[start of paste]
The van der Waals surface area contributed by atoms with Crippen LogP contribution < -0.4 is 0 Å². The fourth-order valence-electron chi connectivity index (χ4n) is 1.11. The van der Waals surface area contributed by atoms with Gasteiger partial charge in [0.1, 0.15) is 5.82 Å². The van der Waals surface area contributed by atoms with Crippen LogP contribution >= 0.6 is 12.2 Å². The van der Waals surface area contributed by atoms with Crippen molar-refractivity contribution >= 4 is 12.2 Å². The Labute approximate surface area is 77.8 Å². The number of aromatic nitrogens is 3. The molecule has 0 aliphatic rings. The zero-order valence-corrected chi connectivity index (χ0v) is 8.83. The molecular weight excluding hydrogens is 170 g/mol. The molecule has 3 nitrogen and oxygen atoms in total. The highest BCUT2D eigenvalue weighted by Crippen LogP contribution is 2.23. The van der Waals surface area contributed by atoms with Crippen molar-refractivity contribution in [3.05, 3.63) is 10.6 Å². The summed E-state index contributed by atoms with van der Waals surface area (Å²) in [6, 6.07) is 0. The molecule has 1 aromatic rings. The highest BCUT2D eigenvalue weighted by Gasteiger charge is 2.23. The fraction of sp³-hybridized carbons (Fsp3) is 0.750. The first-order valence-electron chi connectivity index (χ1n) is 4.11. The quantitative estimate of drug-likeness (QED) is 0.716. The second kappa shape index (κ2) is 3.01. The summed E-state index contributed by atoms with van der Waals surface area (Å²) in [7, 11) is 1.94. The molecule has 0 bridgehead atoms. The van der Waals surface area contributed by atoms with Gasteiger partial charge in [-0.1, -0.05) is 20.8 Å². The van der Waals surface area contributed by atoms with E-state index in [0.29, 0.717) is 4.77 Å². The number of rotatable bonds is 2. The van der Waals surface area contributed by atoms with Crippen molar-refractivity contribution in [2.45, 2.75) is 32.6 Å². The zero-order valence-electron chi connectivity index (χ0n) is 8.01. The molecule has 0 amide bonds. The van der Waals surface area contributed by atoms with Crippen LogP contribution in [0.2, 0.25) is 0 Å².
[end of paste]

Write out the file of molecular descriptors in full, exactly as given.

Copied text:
The van der Waals surface area contributed by atoms with Crippen LogP contribution < -0.4 is 0 Å². The fourth-order valence-electron chi connectivity index (χ4n) is 1.11. The van der Waals surface area contributed by atoms with Gasteiger partial charge in [0.1, 0.15) is 5.82 Å². The van der Waals surface area contributed by atoms with Crippen LogP contribution >= 0.6 is 12.2 Å². The van der Waals surface area contributed by atoms with Crippen molar-refractivity contribution >= 4 is 12.2 Å². The Labute approximate surface area is 77.8 Å². The number of aromatic nitrogens is 3. The molecule has 0 aliphatic rings. The zero-order valence-corrected chi connectivity index (χ0v) is 8.83. The molecular weight excluding hydrogens is 170 g/mol. The molecule has 3 nitrogen and oxygen atoms in total. The highest BCUT2D eigenvalue weighted by Crippen LogP contribution is 2.23. The van der Waals surface area contributed by atoms with Crippen molar-refractivity contribution in [3.05, 3.63) is 10.6 Å². The summed E-state index contributed by atoms with van der Waals surface area (Å²) in [6, 6.07) is 0. The molecule has 1 aromatic rings. The highest BCUT2D eigenvalue weighted by Gasteiger charge is 2.23. The fraction of sp³-hybridized carbons (Fsp3) is 0.750. The first-order valence-electron chi connectivity index (χ1n) is 4.11. The quantitative estimate of drug-likeness (QED) is 0.716. The second kappa shape index (κ2) is 3.01. The summed E-state index contributed by atoms with van der Waals surface area (Å²) in [7, 11) is 1.94. The molecule has 0 bridgehead atoms. The van der Waals surface area contributed by atoms with Gasteiger partial charge in [-0.1, -0.05) is 20.8 Å². The van der Waals surface area contributed by atoms with E-state index in [0.29, 0.717) is 4.77 Å². The number of rotatable bonds is 2. The van der Waals surface area contributed by atoms with Crippen molar-refractivity contribution in [2.45, 2.75) is 32.6 Å². The zero-order valence-electron chi connectivity index (χ0n) is 8.01. The molecule has 0 amide bonds. The van der Waals surface area contributed by atoms with Crippen LogP contribution in [0.2, 0.25) is 0 Å².